RECONSTRUCTED PASTS AND RETROSPECTIVE STYLES IN FLAVIAN ROME
Garofalo, Laura Lynn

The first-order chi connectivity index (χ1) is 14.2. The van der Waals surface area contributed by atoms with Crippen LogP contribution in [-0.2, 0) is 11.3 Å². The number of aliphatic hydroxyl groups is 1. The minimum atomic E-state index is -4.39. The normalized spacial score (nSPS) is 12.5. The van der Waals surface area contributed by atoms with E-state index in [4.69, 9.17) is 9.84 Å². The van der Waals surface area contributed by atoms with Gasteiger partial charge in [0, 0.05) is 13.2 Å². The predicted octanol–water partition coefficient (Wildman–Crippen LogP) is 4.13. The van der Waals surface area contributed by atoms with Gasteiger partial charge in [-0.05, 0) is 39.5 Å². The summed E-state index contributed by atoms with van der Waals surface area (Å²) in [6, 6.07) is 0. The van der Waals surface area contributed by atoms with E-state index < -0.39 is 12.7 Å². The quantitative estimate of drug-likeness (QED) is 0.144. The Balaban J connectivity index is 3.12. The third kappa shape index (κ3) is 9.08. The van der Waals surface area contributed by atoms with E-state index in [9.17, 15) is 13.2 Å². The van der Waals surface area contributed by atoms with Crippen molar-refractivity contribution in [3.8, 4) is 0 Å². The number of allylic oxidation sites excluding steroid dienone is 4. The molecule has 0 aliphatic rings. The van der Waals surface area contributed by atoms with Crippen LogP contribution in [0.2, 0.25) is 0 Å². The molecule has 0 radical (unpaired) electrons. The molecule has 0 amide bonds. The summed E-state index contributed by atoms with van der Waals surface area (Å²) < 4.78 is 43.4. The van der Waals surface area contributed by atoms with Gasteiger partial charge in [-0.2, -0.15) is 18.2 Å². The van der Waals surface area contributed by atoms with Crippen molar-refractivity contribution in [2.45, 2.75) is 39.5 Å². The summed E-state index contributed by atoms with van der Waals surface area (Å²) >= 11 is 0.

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This dissertation examines how the Republican past was remembered and recreated under the Flavian era. Each chapter examines a different sphere of cultural life, namely, Flavian epic, portraiture, architecture, and epistolography. In each study, I analyze how Romans represented and negotiated their history, with a particular focus on how the Flavian dynasts reshaped the Republican past in their own image. Accordingly, this project is engaged throughout with larger questions concerning memory culture, the uses and stakes of retrospective styles and traditions, and the inevitable problems of recalling, recreating, and reshaping the past. The first chapter analyzes several examples of anachronic scenes in Statius’ Thebaid, an epic re-telling of the Seven Against Thebes. In each scene discussed, Statius blends the mythological, pre-Homeric narrative setting with the customs of the Roman past. Each instance briefly compresses time and space, creating a world where the fading customs of the Roman past mingle with Greek heroes in a mythical, Romanized past. The second chapter examines multivalent Flavian portraiture styles. Following upon Nero’s fleshy, Hellenizing portraiture, Vespasian and his sons adopted a portrait style that evoked the veristic styles of the Republican elite, as well as humbler forms of realism employed by non-elites under the Julio-Claudians. This new, hybrid style suggested a break with the Neronian past as well as a return to tradition, albeit in new forms. The Flavians also reshaped the city of Rome, as examined in the third chapter. The dynasts restored several notable Republican structures, including the Temple of Honos and Virtus, Republican temples in Largo Argentina, and a monopteros in the Circus Flaminius. Alongside, the Flavians also built new, Republican-inspired porticoes, including the Templum Pacis, Templum Divi Claudii, Porticus Divorum, and Templum Gentis Flaviae. The juxtaposition of restored Republican structures and archaizing Flavian monuments elided Rome’s past and Flavian present. The fourth chapter analyzes changing notions of exemplarity in the Epistulae of Pliny the Younger. In his letters, Pliny lauds the private deeds of Arria I, Fannia, and Verginius Rufus, presenting them as traditional exemplary figures. In doing so, Pliny preserves the controversial political histories that occasioned such virtue and questions how the Flavian past may be remembered.